Spoon feed analysts public information

This should not have been a surprise to me, but I was shocked when I first started dealing with analysts as an analyst relations (AR) professional with the number of analysts who never bothered to check my company’s public information. Yeah, it was OK that they never read the marketing content on the website. But they also never perused the quarterly financial statements even when they were basing part of their analysis on the financial strength of my employer and very visibility stating the “facts.” Here is an example. 

A Gartner analyst sent me a courtesy review copy of slides for an upcoming Symposium presentation. One the statements on the “Challenges and Strengths” slide was that the margins for a particular business were a “challenge.” Huh? This particular division had consistently improved its margins – year-over-year and quarter-to-quarter – for ten straight quarters. What was going on? That was when the light bulb went “Click!” for me. The analyst had not read the quarterly statements. So I put together a simple table that extracted a few relevant financial facts for the business group going back four years. It showed the challenges the business had early on, but then it illustrated the consistent, never wavering progress for 2.5 years. After reviewing the simple table consisting of public information, the analyst moved margins from “Challenge” to “Strength.”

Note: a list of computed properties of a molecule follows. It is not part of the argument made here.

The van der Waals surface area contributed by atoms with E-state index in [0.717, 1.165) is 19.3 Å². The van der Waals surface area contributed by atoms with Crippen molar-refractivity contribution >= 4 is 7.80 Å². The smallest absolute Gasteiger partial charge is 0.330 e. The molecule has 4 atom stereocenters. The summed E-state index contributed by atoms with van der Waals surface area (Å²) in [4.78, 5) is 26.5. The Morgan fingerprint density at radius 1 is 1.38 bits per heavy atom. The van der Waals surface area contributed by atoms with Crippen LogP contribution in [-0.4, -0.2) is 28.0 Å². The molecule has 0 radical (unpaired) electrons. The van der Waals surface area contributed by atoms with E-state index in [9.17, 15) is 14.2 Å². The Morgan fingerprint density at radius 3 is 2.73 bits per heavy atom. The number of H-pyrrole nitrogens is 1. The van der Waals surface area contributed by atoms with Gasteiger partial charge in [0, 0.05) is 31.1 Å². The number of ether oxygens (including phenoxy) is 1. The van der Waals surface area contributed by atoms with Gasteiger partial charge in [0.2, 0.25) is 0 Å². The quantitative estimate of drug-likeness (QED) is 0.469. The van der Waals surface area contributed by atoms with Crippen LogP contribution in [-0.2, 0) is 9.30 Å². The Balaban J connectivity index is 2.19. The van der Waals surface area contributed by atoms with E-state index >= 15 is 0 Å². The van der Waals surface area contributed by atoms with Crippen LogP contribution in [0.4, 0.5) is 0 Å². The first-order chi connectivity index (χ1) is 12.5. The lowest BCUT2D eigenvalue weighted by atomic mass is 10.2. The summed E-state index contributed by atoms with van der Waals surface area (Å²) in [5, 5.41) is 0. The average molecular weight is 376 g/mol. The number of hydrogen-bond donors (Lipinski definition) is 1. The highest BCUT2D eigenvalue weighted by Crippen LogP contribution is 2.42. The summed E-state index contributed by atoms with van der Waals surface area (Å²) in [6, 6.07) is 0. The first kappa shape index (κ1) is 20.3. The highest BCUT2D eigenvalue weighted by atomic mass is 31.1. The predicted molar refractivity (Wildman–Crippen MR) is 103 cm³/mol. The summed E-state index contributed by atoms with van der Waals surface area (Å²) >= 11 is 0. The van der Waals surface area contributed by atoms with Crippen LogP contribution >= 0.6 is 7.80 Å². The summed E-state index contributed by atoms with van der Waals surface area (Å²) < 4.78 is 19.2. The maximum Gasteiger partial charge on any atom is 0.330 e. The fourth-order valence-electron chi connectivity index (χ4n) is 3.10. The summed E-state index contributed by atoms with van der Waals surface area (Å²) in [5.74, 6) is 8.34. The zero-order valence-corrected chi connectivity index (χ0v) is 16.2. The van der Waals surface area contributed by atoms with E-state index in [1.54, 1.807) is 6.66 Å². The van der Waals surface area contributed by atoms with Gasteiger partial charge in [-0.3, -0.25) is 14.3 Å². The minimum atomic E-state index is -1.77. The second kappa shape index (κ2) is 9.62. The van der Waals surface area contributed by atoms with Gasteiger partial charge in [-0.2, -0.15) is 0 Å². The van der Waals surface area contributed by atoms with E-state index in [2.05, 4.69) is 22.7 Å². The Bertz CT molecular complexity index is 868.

That was a win for AR, but it outraged me that a former colleague was making public speeches about a company without bothering to check the facts. Yes, perhaps this was a bit naïve of me. Once I took a few deep breaths and calmed down, I set about spoon feeding this analyst and the other Gartner analysts in the same research area the basics about this particular business group’s financials. Every quarter I would add to the aforementioned table the facts about the business group’s financial performance. Then I would extract from the press release and public transcript of the earnings call, those statements about the business group that were made by the CEO and CFO. There was no NDA information and nothing that was not available on the investor relations page. After I got the rhythm down, it would only take me a few minutes to do. But once I started spoon feeding this public financial information to this particular analyst team, problems that we had been having disappeared.

Unfortunately, this was not an isolated incident with a particular group of analysts. I started finding more examples of analysts from many firms who admitted during client inquiries that they had not “got around” to checking the relevant financial facts. This then launched a regular program of extracting key financial information for specific parts of the company and sending different extracts to different analysts based on their coverage – leveraging the “Personalized Outreach” aspect of the Analyst Hierarchy of Needs.

Analysts that do not seek out public information are one type of Problem Analyst that confronts AR teams. Luckily, this type of Problem Analyst can be easily resolved by spoon feeding the analysts information that they should seek out themselves.

SageCircle Technique:

  • Never assume that an industry analyst is reviewing relevant public information
  • Develop a program to spoon feed relevant facts to analysts
  • Schedule inquiries to confirm that the analyst received, reviewed and absorbed the information. Do not ask “Did you read the email” in a confrontational manner, rather use the inquiry to ask their opinion about the data. Knowing this question in advance typically leads the analyst to review the information in order to be prepared.